An Aside—If you aren’t sure what kind of archer you are working with, give them an extensive, preferably boring, drill to do. If they don’t do it, they are a recreational archer (who only shoot for fun and drills aren’t fun). If they do do it, they are a competitive archer. If they email/text you between coaching sessions asking for what else they can do, they are probably a serious competitive archer.

There are some discussions available in the literature regarding arrow counts and training loads. Archers are encouraged, for example, to vary their shooting loads (aka number of arrows shot per day) in “high, medium, and low” sessions. I use as a rule of thumb that a high load day is at least twice as many arrows as you would shoot in one day of the competitive rounds that are current. But there is a large scheme at work here. Consider the three phases of learning archery:

Phase One—Creating Your Shot
One could get the impression form all of the how to shoot books that an archery shot is like a suit of clothes. You find one that fits your needs and then you try it on and wear it. In reality, you have to make your own suit. An archery shot is personal. And, while there are many, many similarities in archer’s shots (created by the use of common equipment and the laws of physics) everyone’s shot is unique to them (some being uniquer than others).

So, Phase One is always the creation of a shot. This is best done using dedicated practice techniques involving low volumes of shots but high intensity of focus. Errors are corrected immediately. Drills are often done for extensive periods. (If a coach is to be employed at all, this is the best time.)

Phase Two—Memorizing Your Shot
Once you have created a consistently accurate shot (a sign of which is shooting consistently good groups) it is time to memorize your shot, that is learning it to the bone. In this phase you will shoot “your shot” so often that it becomes second nature. I should be able to wake you up at 3 AM and shove your bow into your hands and you should be executing good shots immediately because it is “normal” for you to shoot that way.

This memorization process involves shooting high volumes of shots. This is the first time high volumes of shots are to be attempted. Important Point—If volume shooting is a memorization technique, why would you do this before your shot is built? You would just be memorizing something you will be changing shortly.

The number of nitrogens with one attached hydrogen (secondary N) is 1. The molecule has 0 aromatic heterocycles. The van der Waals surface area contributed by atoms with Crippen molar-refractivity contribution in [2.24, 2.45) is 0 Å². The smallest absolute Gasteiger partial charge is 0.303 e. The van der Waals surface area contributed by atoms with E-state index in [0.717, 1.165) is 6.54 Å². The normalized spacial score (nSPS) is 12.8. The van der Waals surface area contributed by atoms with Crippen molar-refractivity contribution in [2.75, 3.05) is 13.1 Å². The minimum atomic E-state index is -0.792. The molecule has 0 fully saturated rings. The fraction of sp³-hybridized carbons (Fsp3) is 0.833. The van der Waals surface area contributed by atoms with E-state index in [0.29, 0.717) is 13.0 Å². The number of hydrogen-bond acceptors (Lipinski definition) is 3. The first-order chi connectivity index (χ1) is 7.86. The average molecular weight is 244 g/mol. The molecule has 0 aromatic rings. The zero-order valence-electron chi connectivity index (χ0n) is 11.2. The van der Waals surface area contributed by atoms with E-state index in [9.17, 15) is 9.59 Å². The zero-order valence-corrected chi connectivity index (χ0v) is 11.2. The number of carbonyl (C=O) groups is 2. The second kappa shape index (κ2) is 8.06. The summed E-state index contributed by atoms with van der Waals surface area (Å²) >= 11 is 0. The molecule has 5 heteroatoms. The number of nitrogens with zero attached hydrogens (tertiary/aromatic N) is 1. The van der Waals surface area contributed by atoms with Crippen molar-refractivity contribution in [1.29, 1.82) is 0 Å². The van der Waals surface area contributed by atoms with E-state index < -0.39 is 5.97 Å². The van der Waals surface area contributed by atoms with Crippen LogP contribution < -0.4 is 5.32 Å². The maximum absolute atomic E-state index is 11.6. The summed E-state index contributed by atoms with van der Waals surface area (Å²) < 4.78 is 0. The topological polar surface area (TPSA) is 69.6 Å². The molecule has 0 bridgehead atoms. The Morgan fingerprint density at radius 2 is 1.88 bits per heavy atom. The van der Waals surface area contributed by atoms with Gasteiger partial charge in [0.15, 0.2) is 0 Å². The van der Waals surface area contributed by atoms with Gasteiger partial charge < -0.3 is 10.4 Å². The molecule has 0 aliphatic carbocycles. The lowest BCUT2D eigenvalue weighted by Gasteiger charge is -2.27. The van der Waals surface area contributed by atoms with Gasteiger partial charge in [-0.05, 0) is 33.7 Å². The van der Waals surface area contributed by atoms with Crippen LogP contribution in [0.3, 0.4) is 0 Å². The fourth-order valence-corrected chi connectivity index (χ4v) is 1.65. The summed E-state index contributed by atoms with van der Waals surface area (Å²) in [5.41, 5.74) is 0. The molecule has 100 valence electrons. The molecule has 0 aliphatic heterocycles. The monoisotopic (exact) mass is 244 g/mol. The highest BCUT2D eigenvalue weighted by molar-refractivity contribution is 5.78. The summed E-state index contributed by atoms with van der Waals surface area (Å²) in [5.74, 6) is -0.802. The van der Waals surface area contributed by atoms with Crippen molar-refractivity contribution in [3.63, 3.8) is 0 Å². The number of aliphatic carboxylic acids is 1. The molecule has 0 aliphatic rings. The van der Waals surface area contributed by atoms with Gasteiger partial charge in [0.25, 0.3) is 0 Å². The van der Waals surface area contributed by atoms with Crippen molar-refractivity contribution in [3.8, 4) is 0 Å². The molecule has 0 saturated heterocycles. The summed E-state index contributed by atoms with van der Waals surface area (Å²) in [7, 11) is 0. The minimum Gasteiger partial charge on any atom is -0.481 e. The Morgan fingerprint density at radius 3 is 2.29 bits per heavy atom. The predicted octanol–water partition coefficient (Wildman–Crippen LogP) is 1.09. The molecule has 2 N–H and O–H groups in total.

This is not the mindless flinging of arrows so often mention as something to avoid (rather, one should never do this) but shots with full focus. How many shots per session is a variable to be winkled out. There are no tables to consult here! Archers are too variable in size, strength, ability to focus, etc. Arrow counts might stay low while the archer does physical training to increase strength or stamina. One has to feel one’s way along here. Archer’s need to learn to monitor muscle soreness; it’s location and intensity. (The wrong muscles being sore indicates the wrong muscles are being used!)

Phase Three—Maintaining Your Shot
Shooting high arrow counts is not done forever. Once an archer’s foundation is built (this often takes years, estimates I have seen being in multiples of 10,000 shots) the arrow volumes are cut back. First, there is no need for memorization and second, you risk repetitive stress injuries from over work. Occasionally, in preparing for major events, high arrow counts may be brought back as stamina tests and to reassure the archer that they still have it, that is the ability to function consistently during a long competition.

And . . .
Throughout all of this there are minor technique tweaks, often significant equipment changes, and injuries to work around, but these are all performed in the context of “your shot.”

You have probably heard the admonition to “Shoot your shot.” This is a warning to young archers to avoid improvising, to shoot the shot they have practiced. For a serious competitive archer, we try to help them make “not shooting their shot” difficult, abnormal, awkward, etc. And this does not necessarily involve high volume arrow shooting, which is only done when it is appropriate and is not a virtue in itself. (Yes, I am talking to you, Macho Man Archer.)

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The Zen of Target Archery

Articles written by me are not needed as much as in the past as authors are responding more positively to my requests. So, this post and the previous one are two things I wrote for AFm and have just been sitting for a while. I hope you enjoy them. Steve

* * *

A question often asked when the mental game of archery comes up is “What should I be thinking while I am shooting?” It appeared to me last night that the perfect mental state for shooting is very much like a state described in Zen Buddhism as the state of “no mind.” This state represents a total acceptance of reality as it is without human thoughts being woven through it. There is what to Buddhists call “no attachments” mentally to thoughts or ideas or feelings. There is no thinking, just doing.